Carolina Kicks Up Its Heels
Nothing is given, but Tyler Hansbrough, Ty Lawson, and Wayne Ellington all came back to North Carolina hoping to claim a college basketball national championship.
A lopsided defeat at the hands of Kansas in last season’s national semifinal was tough to swallow, and the trio vowed to help lead the Tar Heels to the school’s fifth title.
In short order, the year-long journey was worth it, as the joy on their faces after the Tar Heels’ 89-72 thrashing of Michigan State on April 6 was evident to everyone in the record crowd of 72,922 at Detroit’s Ford Field.
In the end, North Carolina was too deep, too talented, and too focused to let this opportunity slip away.
Hansbrough, a senior center, tallied 18 points, pulled down seven rebounds, and junior point guard Lawson added a game-best 21 points, along with six assists, and a record-setting eight steals.
Three-point sharp shooter Ellington scored 19 points, including 17 in the first half, and was perfect from the three-point line, sinking three.
The Tar Heels shot 45.9 percent from the floor (28 of 61), scored 55 first-half points, and led by 21. The latter two are new standards that aren’t likely to be approached soon.
Before the Spartans (31-7) could even build up a sweat, they trailed, 17-7, with less than five minutes having been played.
With 11:41 remaining on the clock, North Carolina bolted ahead, 24-11, and after a 14-7 blitz, the Tar Heels were leading, 38-18, and 7:33 left.
That sea of Spartan green-and-white looked forlorn and dejected, and even Michigan State alumnus Earvin “Magic” Johnson was realistic when interviewed at the intermission.
“North Carolina is the better team, and they’re playing like it,” he said. “When you turn the ball over like they have, it’s going to be hard to win.”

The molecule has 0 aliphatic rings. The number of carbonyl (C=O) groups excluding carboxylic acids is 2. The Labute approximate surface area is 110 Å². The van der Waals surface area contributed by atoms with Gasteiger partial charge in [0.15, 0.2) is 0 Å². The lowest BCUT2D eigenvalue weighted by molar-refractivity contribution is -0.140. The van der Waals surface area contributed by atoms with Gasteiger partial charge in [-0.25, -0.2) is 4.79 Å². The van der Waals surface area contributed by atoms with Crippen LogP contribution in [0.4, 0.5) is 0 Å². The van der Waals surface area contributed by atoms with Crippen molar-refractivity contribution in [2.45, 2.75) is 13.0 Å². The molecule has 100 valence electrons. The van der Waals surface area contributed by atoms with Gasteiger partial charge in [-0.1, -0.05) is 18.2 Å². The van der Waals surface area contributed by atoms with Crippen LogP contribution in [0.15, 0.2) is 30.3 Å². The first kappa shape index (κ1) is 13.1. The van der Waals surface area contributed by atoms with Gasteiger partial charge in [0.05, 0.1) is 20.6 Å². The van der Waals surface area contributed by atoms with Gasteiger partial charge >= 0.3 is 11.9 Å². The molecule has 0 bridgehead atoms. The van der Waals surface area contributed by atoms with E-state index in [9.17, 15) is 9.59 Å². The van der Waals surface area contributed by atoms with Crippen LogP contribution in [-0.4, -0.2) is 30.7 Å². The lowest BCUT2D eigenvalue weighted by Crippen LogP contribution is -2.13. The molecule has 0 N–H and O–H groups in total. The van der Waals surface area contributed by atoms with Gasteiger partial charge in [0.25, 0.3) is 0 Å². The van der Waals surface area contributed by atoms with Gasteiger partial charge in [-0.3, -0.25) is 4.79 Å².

Johnson was in the Motor City, along with Larry Bird, to help celebrate the 30th anniversary of their classic matchup in Salt Lake City. Johnson paced the Spartans to an 11-point victory in the title game over Bird and Indiana State, and it remains as the most-watched college basketball game, and continues to be a touchstone event.
North Carolina (34-4) was in command, 43-20, with 6:45 left, and continued its assault, pulling in front, 48-25, and 3:43 showing. At the 1:53 mark, Michigan State closed to within 49-30.
The Spartans struggled offensively, and seemed especially jittery during the first 10 minutes. There were too many dry periods and too many mistakes. Michigan State turned the ball over 21 times to seven for the Heels.
On the night, Michigan State converted 40 percent of its shots (22 of 55), and made 21 of 29 free throws, and drained seven of 23 from three-point range.
Michigan State center Goran Suton finished with 17 points, hit seven of 10 from the field, and three of four from distance. Suton also swiped a game-high 11 rebounds.
Point guard Kalin Lucas dropped in 14 points for the Spartans, and reserve forward Durrell Summers added 13 points and five boards.
Slightly more than five minutes into the second half, North Carolina led, 61-41, and were ahead 65-46 about three minutes later.
With 7:33 left on the clock, the Tar Heels were in front 72-53 before the Spartans closed to 80-65 and 3:51 showing.
Rick Assad has been a sportswriter for more than two decades. He has a political science degree from UCLA, a journalism degree from CSUN, and is a staff writer for diamondboxing.com, and is a contributor to trufanboxing.com. You may e-mail him at firstname.lastname@example.org.